The government’s authority to sweep up millions of Americans’ phone records has expired. The practice exposed by National Security Agency whistleblower Edward Snowden could now face limited reforms as the Senate weighs the USA FREEDOM Act, which would require the government to ask phone companies for a user’s data rather than vacuuming up all the records at once. We get reaction from Glenn Greenwald, the Pulitzer Prize-winning journalist who first reported on Snowden’s revelations. TRANSCRIPT This is a rush transcript. Copy may not be in its final form. AMY GOODMAN: The U.S. government’s authority to sweep up millions of Americans’ phone records expired at 12:01 this morning, after the Senate failed to renew the practice exposed by National Security Agency whistleblower Ed Snowden. The move comes after Republican senator and presidential hopeful Rand Paul of Kentucky blocked an extension of three controversial measures in the PATRIOT Act during a special Sunday session of the Senate. SEN. RAND PAUL: Let us be clear: We are here tonight because the president continues to conduct an illegal program. We are not collecting the information of spies. We are not collecting the information of terrorists. We are collecting all American citizens’ records all of the time. This is what we fought the revolution over. Now, people say, “Well, they’re not looking at it. They’re not listening to it.” It’s the tip of the iceberg, what we’re talking about here. And realize that they were dishonest about the program until we caught them. They kept saying over and over again, “We’re not doing this. We’re not collecting your records.” And they were. The head of the intelligence agency lied to the American people, and he still works here. We should be upset. We should be marching in the streets and saying he’s got to go. People say, “How will we protect ourselves without these programs?” What about using the Constitution? What about using judicial warrants? The Tsarnaev boy, the Boston bomber? They say, “How will we look at his phone records?” Get a warrant! Put his name on it! AMY GOODMAN: The three parts of the PATRIOT Act that have now expired include Section 215, which authorizes the NSA’s bulk collection of telephone metadata, a lone wolf provision giving intelligence agencies the authority to follow suspected terrorists who may not be affiliated with a terrorist group and so-called roving wiretaps that allow the government to monitor someone who may use different phone lines to escape detection. In the hours ahead of Sunday’s failed vote to renew the measures, CIA Director John Brennan appeared on CBS’s Face the Nation with outgoing host Bob Schieffer. BOB SCHIEFFER: Do you think that terrorist elements will take advantage of this? JOHN BRENNAN: I think terrorist elements have watched very carefully what has happened here in the United States. Whether or not it’s disclosures of classified information or whether it’s changes in the law and policies, they’re looking for the seams to operate within. And this is something that we can’t afford to do right now, because if you look at the horrific terrorist attacks and violence that’s being perpetrated around the globe, we need to keep our country safe. AMY GOODMAN: After the Senate debate Sunday, the Senate voted to 77 to 17 to now consider the measure known as the USA FREEDOM Act, which calls for reforming the bulk collection of telephone records by requiring the NSA to make specific requests to phone companies for a user’s data rather than vacuuming up all the records at once. The measure passed the House but failed in the Senate by three votes last week, leading to Sunday’s showdown. The vote can come no earlier than 1:00 a.m. on Tuesday. Well, for more, we go to Rio de Janeiro, Brazil, where we’re joined by Glenn Greenwald, Pulitzer Prize-winning journalist who first exposed Edward Snowden’s revelations around mass surveillance. Glenn’s recent piece for The Intercept is headlined “Anonymous Fearmongering About the PATRIOT Act from the White House and New York Times.” Welcome back to Democracy Now!, Glenn. Why don’t you start off by talking about the significance of these key provisions of the USA PATRIOT Act sunsetting, ending, expiring early this morning? GLENN GREENWALD: I think the greatest significance of the most recent event is more symbolic than anything else, but it’s still actually quite significant. It’s really worth comparing the debate that we’re now having to what passed for a debate both in 2005 and 2011 over whether to renew the PATRIOT Act. Remember, even after 9/11, in the weeks after 9/11 when the country was willing to give the government essentially anything that it asked for, the PATRIOT Act was regarded as this extremely radical piece of legislation, a very fundamental departure from how we always understood what the government could and couldn’t do when spying on us. And even in the wake of 9/11, it was regarded that way. And that’s the reason why, when it was enacted, embedded into some of these provisions was the idea that, look, this is only supposed to be a temporary measure; it will automatically go away, sunset, lapse every five—unless Congress every five years reauthorizes it. And in 2005, the Bush administration demanded its renewal with no reforms. And in 2010, the Obama administration did exactly the same thing: demanded renewal of the PATRIOT Act with no reforms. And there was almost no opposition in either house of Congress, either political party, just some token opposition from some libertarians, and Congress easily and overwhelmingly renewed the PATRIOTAct. The fact that we’re now having this very contentious debate, where the PATRIOT Act actually has lapsed, at least for a few days, and that we’re going to have some kind of change in the law that we’re calling reform underscores how significantly public opinion has changed and the climate of the country has changed, the views of the tech community have changed, when it comes to how much surveillance we’re willing to allow our government to engage in against us in the name of terrorism. I think that’s really the greatest significance, is the sea change that this represents. AMY GOODMAN: Former Florida governor and likely Republican presidential hopeful Jeb Bush has been calling for the reauthorization of the PATRIOT Act. He spoke to Face the Nation on Sunday. JEB BUSH: There’s no evidence, not a shred of evidence, that the metadata program has violated anybody’s civil liberties. The first duty of our national government is to protect the homeland. And this has been an effective tool, along with many others. And the PATRIOT Act ought to be reauthorized, as is. AMY GOODMAN: During his weekly address, President Obama spoke about theFREEDOM Act. This is part of what he said. PRESIDENT BARACK OBAMA: The USA FREEDOM Act also accomplishes something I called for a year and a half ago: It ends the bulk metadata program, the bulk collection of phone records, as it currently exists and puts in place new reforms. The government will no longer hold these records; telephone providers will. The act also includes other changes to our surveillance laws, including more transparency, to help build confidence among the American people that your privacy and civil liberties are being protected. AMY GOODMAN: So that’s President Obama on the FREEDOM Act, that could be voted on very shortly in the Senate, and before that, Jeb Bush. Interesting, Glenn Greenwald, the lines are breaking down between Democrat and Republican. Of course, President Obama very much against the expiring of the USA PATRIOT Act. Can you talk about what is happening right now in the Senate with, well, the Republican, Rand Paul, up against the Senate majority—the Senate speaker, the Senate majority leader, Mitch McConnell; Ron Wyden taking Rand Paul’s side? Talk more about what the lines are now. GLENN GREENWALD: I think it’s fascinating that Jeb Bush has sort of become the Republican spokesman for demanding a renewal of the PATRIOT Act, a position that he shares with President Obama, because it really is the kind of classic Bush-Cheney mentality that’s behind not just that position, but the arguments being invoked in its favor. If you listen to what Obama administration officials have been saying for the last month, they essentially sound exactly like Karl Rove and Dick Cheney and that whole crew sounded in 2004 and 2005 every time they wanted to coerce something that they wanted, which was: “We’re in danger. The terrorist threat is mounting. And unless you submit to what it is that we want, which is a renewal of the PATRIOT Act, you’re putting lives in danger. If you’re an opponent of the PATRIOT Act or a critic of the PATRIOT Act,” have said Obama officials, “you’re endangering American lives.” They actually went anonymously to The New York Times, and The New York Times gave them anonymity, to say that anybody standing in the way of PATRIOT Act renewal is playing, quote, “national security Russian roulette,” something that Karl Rove is probably jealous that he never thought of himself as a phrase for scaremongering. So you see the Republican and the Democratic establishments very much aligned on this question. In fact, Mitt Romney last night tweeted in opposition to Rand Paul and said, “The PATRIOT Act keeps us safe, and we need its renewal,” exactly what Obama officials have been saying for the last several weeks. And then, on the other side of the debate, you have not only Rand Paul but huge numbers of liberals. There were 86 people in the House who voted against the USA FREEDOM Act, not on the grounds that it restricted the NSA too much, but that it didn’t restrict the NSA enough. And you had leaders in the House like tea party conservative Justin Amash standing side by side with civil rights hero John Lewis and John Conyers and others, saying that we need even more restraints on what the NSA is doing. And so, there is no Democrat-versus-Republican or even left-versus-right split on this issue, nationally or in the Congress. Actually, what you have is the establishments of both political parties, that want to keep American empire strong, that want to maintain the weapons of militarism and the surveillance state and the profit that it generates and the power that it generates completely intact—they’re working in unison together to demandPATRIOT Act renewal. And then you have these kind of outsiders on both the left and the right, a coalition that we saw in opposition to the Wall Street bailout and now we’re seeing again, saying, “No, we don’t actually need or want our government to be able to monitor the communications of hundreds of millions of citizens who have done absolutely nothing wrong. Mass surveillance is intrinsically dangerous, and it’s something that the Constitution forbids.” And so, I think it’s really exciting to see the breakdown of the standard partisan divisions, and it leaves Democrats, in particular, with a lot of cognitive dissonance, because during the Bush years they were trained to think of the PATRIOT Act as this evil thing that Dick Cheney did, and they were trained to think that it was terrible if you stand up and say, “If you oppose our policies, you’re helping the terrorists,” and now you have the leader of the Democratic Party, President Obama, and the leaders of the Democratic Party in the Congress leading the way demanding the renewal of the PATRIOT Act and sounding exactly like Dick Cheney. And you have a tea party Republican, Rand Paul, being the nominal leader of the effort to undo the PATRIOT Act. So it really sends Democrats into this sort of spasm of cognitive dissonance over why it is that their party is now defending the law that for so many years they were told they should hate. AMY GOODMAN: We’re talking to the Pulitzer Prize-winning journalist Glenn Greenwald in Rio de Janeiro, Brazil. His piece in The Intercept is headlined “Anonymous Fearmongering About the PATRIOT Act from the White House and The New York Times.” I also want to talk to you about the media’s role. And after we finish speaking with Glenn, we’re going to Colorado. You’ll hear the full graduation speech that a valedictorian in Longmont, Colorado, did not get to give because his principal learned he would be coming out as gay in the speech. We’ll speak with 18-year-old Evan Young himself after you hear his address. Stay with us. [break] AMY GOODMAN: This is Democracy Now!, democracynow.org, The War and Peace Report. I’m Amy Goodman. Speaking to Face the Nation on Sunday, CIA Director John Brennan called for the reauthorization of the PATRIOT Act, arguing it has been integral to preventing terrorist attacks in the U.S. JOHN BRENNAN: The tools that the government has used over the last dozen years to keep this country safe are integral to making sure that we’re able to stop terrorists in their tracks. The tools that we had under thePATRIOT Act, those ways that we are able to monitor their activities, really have helped stop attacks. These tools are all part of a package of safeguards that has been put in place, and so the president, the attorney general, the director of the FBI, director of national intelligence, the heads ofNSA and CIA all are very supportive of an extension of those capabilities and those authorities. And, unfortunately, I think that there’s been a little bit too much political grandstanding and crusading for ideological causes that have really skewed the debate on this issue. But these tools are important to American lives. AMY GOODMAN: That’s CIA Director John Brennan calling for reauthorization of thePATRIOT Act. The key provisions were expired at 12:01 this morning, Monday morning. The Senate will be taking up the USA FREEDOM Act in the next few days. Glenn Greenwald, can you respond to what Brennan has said? GLENN GREENWALD: First of all, it’s, I mean, truly hilarious to listen to the director of the CIA accuse other people of having ideological causes in the policies that they support, but even more amazing is the fact that he’s sitting there telling the American public something that he knows to be completely false, which is that these tools have been critical in keeping the country safe. For one thing, how has the country been kept safe? There have been multiple terror plots aimed at the United States, some of which have succeeded, including an attack on Fort Hood and one on the Boston Marathon, and others that were thwarted by very traditional law enforcement means having nothing to do with the PATRIOT Act, like the attempted bombing of Times Square or a detonated bomb on an airline jet over Detroit on Christmas Day by the so-called underwear bomber. But there have been multiple commissions since Edward Snowden came forward, including one convened by the Obama White House itself, that gave that commission access to all of the classified data, and they issued a report saying that this domestic metadata program has never, ever been successful in stopping even a single terrorist plot. The federal court, which in 2013—2014 said that the program was unconstitutional, said there was no evidence that the NSA or the Justice Department could point to that this program has ever stopped a terrorist plot. And Democrats on the Intelligence Committee, who have access to all of the classified information, have all said the same thing, that there’s no role that these programs play in stopping terror plots. So, for John Brennan to go on television—unchallenged, of course, as always, by Bob Schieffer, who we’re all supposed to think is such a great journalist—and to be able to say something that even the administration’s own evidence completely negates, which is that this program is helpful in stopping terrorism, is extraordinary. These programs have had no role in stopping terrorism at all. And if anything, it’s because the government is collecting information on everybody that it’s incapable of knowing when somebody is plotting an attack like the one at the Boston Marathon. AMY GOODMAN: So, let’s go to Ed Snowden himself in an exclusive new interview withThe Guardian. NSA whistleblower Ed Snowden argued mass surveillance programs do not help deter terrorist threats, as you’re saying, Glenn, around the world. EDWARD SNOWDEN: One of the unfortunate, truly unfortunate, sort of amplifiers of the tragedy of narrowing your rights in this context of terrorism is the fact that we know these programs don’t help mitigate terrorism. In the United States, we had programs appointed by the White House, two different independent panels with access to classified information, that looked at these programs and found that in not a single case had mass surveillance produced information that made a concrete difference in any terrorism investigation. AMY GOODMAN: That is Edward Snowden speaking in—well, he’s in—he has political asylum in Russia, in Moscow. Glenn Greenwald, you met with him in Hong Kong. You were the one, with Laura Poitras, who revealed the documents that he was able to get as an NSA subcontractor. President Obama said this debate would have happened anyway, without Ed Snowden’s revelations. Do you see what has taken place in these last hours as directly—that Ed Snowden is directly responsible for this debate? GLENN GREENWALD: Of course. First of all, President Obama’s claim that the debate was about to happen anyway, he was all revving up to get the debate going before he even heard of Edward Snowden, is the most laughable thing ever. By the time Edward Snowden came forward, President Obama was in office for five full years, and not only had he never started any such a debate, he actively blocked any debate from happening by sending the Justice Department over and over into court. When the ACLU would sue and say these programs of surveillance are unconstitutional, President Obama’s Justice Department would say, “You have no idea what it is we’re even doing. You can’t prove that your clients have been subjected to them, and therefore no court can rule on whether these programs are constitutional or legal.” And so they did everything possible to suppress the debate, not to make it happen. Of course, the only reason we’re having this debate, the only reason that this is an issue, the only reason why the PATRIOT Act is going to be reformed is because one person was courageous enough, in an act of conscience, to come forward and tell his fellow citizens about what his government was doing that should have been known all along, even knowing that it would unravel his life in all sorts of unimaginable ways. And so, that’s why I think, you know, it’s clearly the case, and it’s really worth thinking about today. And I think other people who previously were attacking Snowden and condemning him have come out in the last month and said, “You know what? I was wrong about that. I actually think that what he did was patriotic.” And we all should realize that we do owe him a genuine debt of gratitude and not threats of lifetime in prison. AMY GOODMAN: An article last week in The New York Times also argued for reauthorization of the PATRIOT Act, citing unnamed Obama administration officials saying such security measures cannot be suspended at a time of, quote, “mounting terrorism threats.” In the piece headlined “White House Presses for Deal on Phone Data Bill,” the author goes on to quote an unnamed senior official saying, “What you’re doing, essentially, is you’re playing national security Russian roulette.” Another source is quoted as saying, “We’re in uncharted waters. … We have not had to confront addressing the terrorist threat without these authorities, and it’s going to be fraught with unnecessary risk.” These are unnamed quotes in The New York Times. Glenn, your piece in The Intercept not only goes after the USA PATRIOT Act and the White House, but goes afterThe New York Times. GLENN GREENWALD: I mean, The New York Times, the biggest disgrace journalistically in their history was the fact that they helped the Bush administration sell the Iraq War to the American public by disseminating false claims. And the way they did that was by giving anonymity to government officials to make utterly false claims with no accountability and then laundering it to the public. And after that all happened and it got exposed, they said they had learned their lesson and that they would no longer allow government officials to scare the public while hiding behind anonymity. And yet nothing has changed at The New York Times. That article that you just referenced is a pure illustration of exactly what Judy Miller got scapegoated and fired for, which is giving anonymity to government officials to scare the public in order to get what they want. And what’s most amazing about it, Amy, is not that this—this wasn’t even a case where some government official called a reporter at The New York Times and said, “Oh, I have some information for you,” and pretended to be leaking something that was unauthorized and said, “I’ll only give it to you if you give me anonymity.” It was a White House call, where multiple reporters were invited to appear on this conference call. The officials were at the White House making these claims, and they said, “The only way we’re going to let you do the reporting is if you keep our names suppressed from your readers.” And these subservient journalists said, “OK, we agree to those conditions. We will write down and print what you say, but we’ll hide the identity of who the person is who’s saying it so that there’s no accountability for you.” And what makes it even worse is, in that article where they said people who were opposing the PATRIOT Act were playing national security Russian roulette and were ignoring mounting terror threats, they didn’t quote a single critic of the PATRIOT Act. There was nobody to say what I just said this morning, what Edward Snowden said in that clip that you played, which is that all of this evidence shows that these programs play no role in stopping terrorism at all. It was a one-sided, pro-Obama-administration press release, where anonymity was given to scare the public into endorsing the PATRIOT Act—exactly what The New York Times itself admits is journalistic recklessness, and yet they continue to do it, which would raise a real question about what The New York Timeswants its role to be and what it sees its function as being. AMY GOODMAN: Now, Glenn, for people who are still having trouble understanding, you’ve got these key provisions of the USA PATRIOT Act that have sunset, that have expired. But the USA FREEDOM Act, which Kentucky senator and the Senate majority leader, Mitch McConnell, didn’t want to first consider, is now going to be voted on by the Senate. It was passed by the House. What are the key differences? And what are your concerns with the USA FREEDOM Act? GLENN GREENWALD: Right, so there’s basically three factions in the Congress. One is the Rand Paul-led faction that says that this new law, the USA FREEDOM Act, doesn’t go far enough in limiting the NSA and that in some cases it actually strengthens the NSA, which is a classic Washington tactic, to call something a reform when it in reality is strengthening the institution to be reformed. Then you have this other faction, the right-wing kind of neocons in the Republican Party, the national security hawks, who say, “We don’t want any reform at all of the NSA, and therefore we’re opposed to the USA FREEDOM Act, because we don’t think anything should be reformed.” And then you have the big bipartisan coalition in the middle, that includes the Obama White House, that says, “We like this new law, the USA FREEDOM Act. We think it provides just enough reform to limit some of the abuses of the NSA, while at the same time keeping the NSAstrong and vibrant.” The big change in the USA FREEDOM Act that is being heralded is that it ends the domestic metadata program, so the NSA will no longer collect all of the phone records showing all of the Americans who are talking and who they’re talking to. Instead, those records will be kept by the private telephone companies. So if you make a call through Sprint, it will be Sprint that keeps that record. They already do that. And if the government wants to access some of those records, instead of just being able to look on their own in their own private stash, they now have to go to the phone companies and ask the phone companies for these records. There’s a slightly higher standard that they have to meet in order to access it, so it does provide some additional safeguards. It also provides some added transparency in what the FISA court does. Some of the FISA court proceedings will now be open. It will require that there be someone present at the FISA court proceeding—besides the government—who can advocate on behalf of the person who the government wants to spy on. So there definitely are some mild reforms in the USA FREEDOM Act. The problem is, is that it leaves overwhelmingly undisturbed the vast bulk of what theNSA does, and it’s very unlikely that there will be another reform bill, which means that the NSA’s core mission and core activities will remain unreformed and unchanged. And in some sense, it does actually expand the NSA’s capability, because a federal court just two weeks ago said, under the PATRIOT Act, they never had the authority to engage in any kind of bulk collection at all, it was illegal for them to be doing it, and the USA FREEDOM Act, to some degree, allows some kind of bulk collection, in a way that arguably is an increase over even what the current law allows. So, there’s a real debate—and I am sort of ambivalent about where I fall on it—about whether the USA FREEDOMAct, on balance, is a good or bad thing. But it is true that there are some things in it that are real reform. It’s certainly a step in the right direction. And I think symbolically it’s important that for the first time we’re taking powers away from the government after 9/11 rather than giving them more. And I think that can be built on to someday get real reform. AMY GOODMAN: And finally, as we are in an expanded presidential season, we heard what Jeb Bush had to say, who’s expected to be a Republican presidential hopeful. Bernie Sanders announced on the Democratic side, said he opposed the USA PATRIOT Act, is pretty sure he’ll vote for the USA FREEDOM Act at this point, but voted against the—against keeping the reauthorization of the USA PATRIOT Act. Hillary Clinton, where does she stand, Glenn Greenwald? GLENN GREENWALD: It’s a huge mystery. You know, her tactic seems to be to take no position on anything controversial until she’s absolutely forced to. But, you know, if you look at Hillary Clinton’s record over the past decade, she is 100 percent in the camp of the Democratic Party hawks. She was behind PATRIOT Act reauthorization in 2005 and then again in 2010. She was part of an administration that oversaw a massive expansion of NSA spying. She has never uttered a word to suggest that she’s at all bothered by any of it. So, although she has, consistent with her general tactics, cowardly refused to say what she thinks on this matter, I think you can infer from her long history, not in the past, but in the very recent past, that she’s fully supportive of this regime of spying. AMY GOODMAN: I want to thank you very much for being with us, Glenn Greenwald, a Pulitzer Prize-winning journalist. One of his recent pieces for The Intercept, we’ll link to, “Anonymous Fearmongering About the PATRIOT Act from the White house and New York Times.” Glenn Greenwald was speaking to us from Rio de Janeiro, Brazil. When we come back, the graduation speech that the high school valedictorian did not get to give. You’ll hear it here first on Democracy Now! Stay with us.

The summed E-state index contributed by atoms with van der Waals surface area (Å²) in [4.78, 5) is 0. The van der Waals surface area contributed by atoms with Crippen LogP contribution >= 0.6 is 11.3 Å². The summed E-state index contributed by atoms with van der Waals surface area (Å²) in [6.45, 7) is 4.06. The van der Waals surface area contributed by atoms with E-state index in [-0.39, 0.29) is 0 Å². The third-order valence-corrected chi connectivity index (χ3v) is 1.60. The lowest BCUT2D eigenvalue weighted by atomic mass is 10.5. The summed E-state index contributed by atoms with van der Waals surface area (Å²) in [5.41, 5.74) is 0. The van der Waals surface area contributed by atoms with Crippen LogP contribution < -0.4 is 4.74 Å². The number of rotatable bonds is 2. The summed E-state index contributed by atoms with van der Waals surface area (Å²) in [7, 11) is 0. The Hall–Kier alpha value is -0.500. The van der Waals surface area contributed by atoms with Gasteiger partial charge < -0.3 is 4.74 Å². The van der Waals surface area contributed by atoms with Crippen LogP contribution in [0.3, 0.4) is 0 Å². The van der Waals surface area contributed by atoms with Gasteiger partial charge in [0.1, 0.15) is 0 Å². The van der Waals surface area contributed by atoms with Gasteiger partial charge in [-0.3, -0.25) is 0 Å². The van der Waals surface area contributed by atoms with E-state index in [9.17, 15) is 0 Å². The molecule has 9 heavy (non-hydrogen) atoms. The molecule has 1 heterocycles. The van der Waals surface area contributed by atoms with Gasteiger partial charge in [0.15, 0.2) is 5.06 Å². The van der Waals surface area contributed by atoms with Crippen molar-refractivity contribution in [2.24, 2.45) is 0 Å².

Protesters rally against mass surveillance during an event organized by the group Stop Watching Us in Washington, DC, October 26, 2013. (Photo: Rena Schild / Shutterstock.com)This story was co-published with the New York Times. Without public notice or debate, the Obama administration has expanded the National Security Agency’s warrantless surveillance of Americans’ international Internet traffic to search for evidence of malicious computer hacking, according to classified NSA documents. In mid-2012, Justice Department lawyers wrote two secret memos permitting the spy agency to begin hunting on Internet cables, without a warrant and on American soil, for data linked to computer intrusions originating abroad – including traffic that flows to suspicious Internet addresses or contains malware, the documents show. The Justice Department allowed the agency to monitor only addresses and “cybersignatures” – patterns associated with computer intrusions – that it could tie to foreign governments. But the documents also note that the NSA sought to target hackers even when it could not establish any links to foreign powers. The disclosures, based on documents provided by Edward J. Snowden, the former NSA contractor, and shared with the New York Times and ProPublica, come at a time of unprecedented cyberattacks on American financial institutions, businesses and government agencies, but also of greater scrutiny of secret legal justifications for broader government surveillance. While the Senate passed legislation this week limiting some of the NSA’s authority, it involved provisions in the USA. Patriot Act and did not apply to the warrantless wiretapping program. Government officials defended the NSA’s monitoring of suspected hackers as necessary to shield Americans from the increasingly aggressive activities of foreign governments. But critics say it raises difficult trade-offs that should be subject to public debate. The NSA’s activities run “smack into law enforcement land,” said Jonathan Mayer, a cybersecurity scholar at Stanford Law School who has researched privacy issues and who reviewed several of the documents. “That’s a major policy decision about how to structure cybersecurity in the US and not a conversation that has been had in public.” It is not clear what standards the agency is using to select targets. It can be hard to know for sure who is behind a particular intrusion – a foreign government or a criminal gang – and the NSA is supposed to focus on foreign intelligence, not law enforcement. The government can also gather significant volumes of Americans’ information – anything from private emails to trade secrets and business dealings – through Internet surveillance because monitoring the data flowing to a hacker involves copying that information as the hacker steals it. One internal NSA document notes that agency surveillance activities through “hacker signatures pull in a lot.” Brian Hale, the spokesman for the Office of the Director of National Intelligence, said, “It should come as no surprise that the US government gathers intelligence on foreign powers that attempt to penetrate US networks and steal the private information of US citizens and companies.” He added that “targeting overseas individuals engaging in hostile cyberactivities on behalf of a foreign power is a lawful foreign intelligence purpose.” The effort is the latest known expansion of the NSA’s warrantless surveillance program, which allows the government to intercept Americans’ cross-border communications if the target is a foreigner abroad. While the NSA has long searched for specific email addresses and phone numbers of foreign intelligence targets, the Obama administration three years ago started allowing the agency to search its communications streams for less-identifying Internet protocol addresses or strings of harmful computer code. The surveillance activity traces to changes that began after the Sept. 11 terrorist attacks. The government tore down a so-called wall that prevented intelligence and criminal investigators from sharing information about suspected spies and terrorists. The barrier had been erected to protect Americans’ rights because intelligence investigations use lower legal standards than criminal inquiries, but policy makers decided it was too much of an obstacle to terrorism investigations. The NSA also started the warrantless wiretapping program, which caused an outcry when it was disclosed in 2005. In 2008, under the FISA Amendments Act, Congress legalized the surveillance program so long as the agency targeted only noncitizens abroad. A year later, the new Obama administration began crafting a new cybersecurity policy – including weighing whether the Internet had made the distinction between a spy and a criminal obsolete. “Reliance on legal authorities that make theoretical distinctions between armed attacks, terrorism and criminal activity may prove impractical,” the White House National Security Council wrote in a classified annex to a policy report in May 2009, which was included in the NSA’s internal files. About that time, the documents show, the NSA – whose mission includes protecting military and intelligence networks against intruders – proposed using the warrantless surveillance program for cybersecurity purposes. The agency received “guidance on targeting using the signatures” from the Foreign Intelligence Surveillance Court, according to an internal newsletter. In May and July 2012, according to an internal timeline, the Justice Department granted its secret approval for the searches of cybersignatures and Internet addresses. The Justice Department tied that authority to a pre-existing approval by the secret surveillance court permitting the government to use the program to monitor foreign governments. That limit meant the NSA had to have some evidence for believing that the hackers were working for a specific foreign power. That rule, the NSA soon complained, left a “huge collection gap against cyberthreats to the nation” because it is often hard to know exactly who is behind an intrusion, according to an agency newsletter. Different computer intruders can use the same piece of malware, take steps to hide their location or pretend to be someone else. So the NSA, in 2012, began pressing to go back to the surveillance court and seek permission to use the program explicitly for cybersecurity purposes. That way, it could monitor international communications for any “malicious cyberactivity,” even if it did not yet know who was behind the attack. The newsletter described the further expansion as one of “highest priorities” of the NSA director, Gen. Keith B. Alexander. However, a former senior intelligence official said that the government never asked the court to grant that authority. Meanwhile, the FBI in 2011 had obtained a new kind of wiretap order from the secret surveillance court for cybersecurity investigations, permitting it to target Internet data flowing to or from specific Internet addresses linked to certain governments. To carry out the orders, the FBI negotiated in 2012 to use the NSA’s system for monitoring Internet traffic crossing “chokepoints operated by US providers through which international communications enter and leave the United States,” according to a 2012 NSA document. The NSA would send the intercepted traffic to the bureau’s “cyberdata repository” in Quantico, Virginia. The disclosure that the NSA and the FBI have expanded their cybersurveillance adds a dimension to a recurring debate over the post-Sept. 11 expansion of government spying powers: Information about Americans sometimes gets swept up incidentally when foreigners are targeted, and prosecutors can use that information in criminal cases. Citing the potential for a copy of data “exfiltrated” by a hacker to contain “so much” information about Americans, one NSA lawyer suggested keeping the stolen data out of the agency’s regular repository for information collected by surveillance so that analysts working on unrelated issues could not query it, a 2010 training document showed. But it is not clear whether the agency or the FBI has imposed any additional limits on the data of hacking victims. In a response to questions for this article, the FBI pointed to its existing procedures for protecting victims’ data acquired during investigations, but also said it continually reviewed its policies “to adapt to these changing threats while protecting civil liberties and the interests of victims of cybercrimes.” None of these actions or proposals had been disclosed to the public. As recently as February, when President Obama spoke about cybersecurity at an event at Stanford University, he lauded the importance of transparency but did not mention this change. “The technology so often outstrips whatever rules and structures and standards have been put in place, which means that government has to be constantly self-critical and we have to be able to have an open debate about it,” Obama said. Laura Poitras contributed reporting.
James Bamford, Bill Binney and Edward Snowden risked all to convince the public and Congress that the NSA is spying on us, and now, a push is on to further discourage whistleblowers. Protesters rally against mass surveillance during an event organized by the group Stop Watching Us in Washington, DC, October, 2013. (Photo: Rena Schild / Shutterstock.com)There’s a little-known backstory to Director of National Intelligence James Clapper’s famous “not wittingly” lie, in response to Sen. Ron Wyden’s March 2013 question, “Does the NSA collect any type of data at all on ‘millions or hundreds of millions of Americans’?” that demonstrates the importance of whistleblowers to our democratic control over the national security establishment. The backstory is worth remembering, as Congress debates what to do about the dragnet Clapper tried to hide. It stems from on-the-record statements Bill Binney (one of the highest-level whistleblowers to ever emerge from the NSA) made to former NSA whistleblower and historian James Bamford for a March 2012 Wired article. In addition to explaining that the collection points for President George W. Bush’s illegal wiretap program, Stellar Wind, were positioned to collect domestic data, Binney revealed that the US had access to “AT&T’s [and Verizon’s] vast trove of domestic and international billing records, detailed information about who called whom in the US and around the world.” Binney also explained how the NSA can suck up targeted content from around the world using something like a Google search in a program we have since learned is called XKeyscore. Four months later, NSA Director Keith Alexander donned a hacker costume and spoke at the DefCon hacker’s conference in Las Vegas. DefCon Founder Jeff Moss asked General Alexander about Binney’s claims. “Does the NSA really keep a file on everyone?” “Absolutely no,” Alexander responded. “Anybody who would tell you that we’re keeping files or dossiers on the American people knows that’s not true.” Less than a year later, Edward Snowden would provide proof that Alexander’s response – not Binney’s original claim – was the false statement. Alexander’s DefCon comments led Senator Wyden to set out on a months-long effort to get Alexander or James Clapper to publicly correct this false claim. In an October 2012 letter, Wyden asked Alexander to answer the same question the Senator would eventually pose to Clapper in a public hearing. “Since you made your remarks in an unclassified forum,” Wyden said, specifically raising the general’s comments at DefCon, “we would appreciate an unclassified response to these questions, so that your remarks can be properly understood by Congress and the public and not interpreted in a misleading way.” But Alexander continued to obfuscate. That’s what led Wyden to – with fair warning – try to force Clapper to correct the record at an open Intelligence Committee hearing. Clapper refused to correct Alexander’s lies; he chose, instead, to keep Americans in the dark and continue Alexander’s obfuscation. But Clapper’s dishonest response was key to convincing Edward Snowden to leak a trove of documents to several journalists. “I think I was reading it in the paper the next day, talking to coworkers, saying, can you believe this shit?” Snowden told Bamford, explaining what led him to leak in a 2014 interview. James Bamford, reporting on domestic surveillance to the Church Committee decades ago and then spending his life illuminating the NSA’s work; Bill Binney, alerting Congressional staffer Diane Roark and years later the press about the details of Stellar Wind; and now Edward Snowden, sharing documents with the press; only all three together finally forced the government to confess it was collecting data on every American. It took years and multiple whistleblowers following each other before the government admitted it had been lying about the spying NSA does on Americans, while still hiding many other ways it collects Americans records. Only because of that series of whistleblowers was the Second Circuit Court able to review that spying program and declare it unlawful in early May. Even in spite of that court decision, some in Congress are fighting to retain or expand aspects of domestic spying, even as a majority of Congress supports requiring the government to make more tailored requests to communications providers. The Senate will try for a second time in just over a week to pass the USA Freedom Act Sunday night, a reform that – though weak – would get the government out of the business of holding onto all Americans’ phone records. Perhaps more troubling than the weak reform or bid to expand the dragnet, both Senate Intelligence chair Richard Burr and his Democratic counterpart, Dianne Feinstein, want to make sure the kind of whistleblowing that informed Americans about the dragnet ensnaring their communications won’t happen in the future. Both introduced bills in the past week that would provide for new penalties for whistleblowing about this law, in particular. Should the public assume, from this draconian effort to hide what this program does, that it will do more than the government has been claiming? Whatever the case, at this moment of history, with Congress poised to take baby steps toward reining in an abusive dragnet, it’s worth remembering that it took years of effort to expose the dragnet before Snowden’s leak forced the government to admit it was spying on all Americans. And worth noting that the top overseers for the intelligence community would like to discourage any similar whistleblowing going forward. Bill Binney and Marcy Wheeler will speak Tuesday night, June 2, at 7 pm at Chicago’s North Park University at an event celebrating the importance of whistleblowers. Go here for more details.